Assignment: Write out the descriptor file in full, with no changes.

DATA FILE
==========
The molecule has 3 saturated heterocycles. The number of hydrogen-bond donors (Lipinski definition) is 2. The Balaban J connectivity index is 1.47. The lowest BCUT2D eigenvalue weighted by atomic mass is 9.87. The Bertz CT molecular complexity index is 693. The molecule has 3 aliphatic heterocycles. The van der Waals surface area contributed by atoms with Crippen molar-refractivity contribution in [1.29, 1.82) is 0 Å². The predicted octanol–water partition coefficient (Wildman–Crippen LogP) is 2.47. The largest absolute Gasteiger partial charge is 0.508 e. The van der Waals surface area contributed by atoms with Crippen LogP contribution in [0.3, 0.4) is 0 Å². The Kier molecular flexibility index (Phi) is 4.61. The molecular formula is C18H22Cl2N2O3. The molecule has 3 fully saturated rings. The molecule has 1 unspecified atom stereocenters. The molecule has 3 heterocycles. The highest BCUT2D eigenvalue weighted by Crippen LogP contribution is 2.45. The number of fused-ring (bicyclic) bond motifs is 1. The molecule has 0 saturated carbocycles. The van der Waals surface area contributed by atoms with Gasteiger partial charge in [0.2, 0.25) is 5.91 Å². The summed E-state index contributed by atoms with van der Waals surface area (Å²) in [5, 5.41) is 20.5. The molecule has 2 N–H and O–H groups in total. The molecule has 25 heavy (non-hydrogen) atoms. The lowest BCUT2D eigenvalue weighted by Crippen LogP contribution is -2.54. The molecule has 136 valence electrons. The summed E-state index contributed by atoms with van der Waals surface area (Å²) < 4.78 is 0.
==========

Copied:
The molecule has 3 saturated heterocycles. The number of hydrogen-bond donors (Lipinski definition) is 2. The Balaban J connectivity index is 1.47. The lowest BCUT2D eigenvalue weighted by atomic mass is 9.87. The Bertz CT molecular complexity index is 693. The molecule has 3 aliphatic heterocycles. The van der Waals surface area contributed by atoms with Crippen molar-refractivity contribution in [1.29, 1.82) is 0 Å². The predicted octanol–water partition coefficient (Wildman–Crippen LogP) is 2.47. The largest absolute Gasteiger partial charge is 0.508 e. The van der Waals surface area contributed by atoms with Crippen LogP contribution in [0.3, 0.4) is 0 Å². The Kier molecular flexibility index (Phi) is 4.61. The molecular formula is C18H22Cl2N2O3. The molecule has 3 fully saturated rings. The molecule has 1 unspecified atom stereocenters. The molecule has 3 heterocycles. The highest BCUT2D eigenvalue weighted by Crippen LogP contribution is 2.45. The number of fused-ring (bicyclic) bond motifs is 1. The molecule has 0 saturated carbocycles. The van der Waals surface area contributed by atoms with Gasteiger partial charge in [0.2, 0.25) is 5.91 Å². The summed E-state index contributed by atoms with van der Waals surface area (Å²) in [5, 5.41) is 20.5. The molecule has 2 N–H and O–H groups in total. The molecule has 25 heavy (non-hydrogen) atoms. The lowest BCUT2D eigenvalue weighted by Crippen LogP contribution is -2.54. The molecule has 136 valence electrons. The summed E-state index contributed by atoms with van der Waals surface area (Å²) < 4.78 is 0.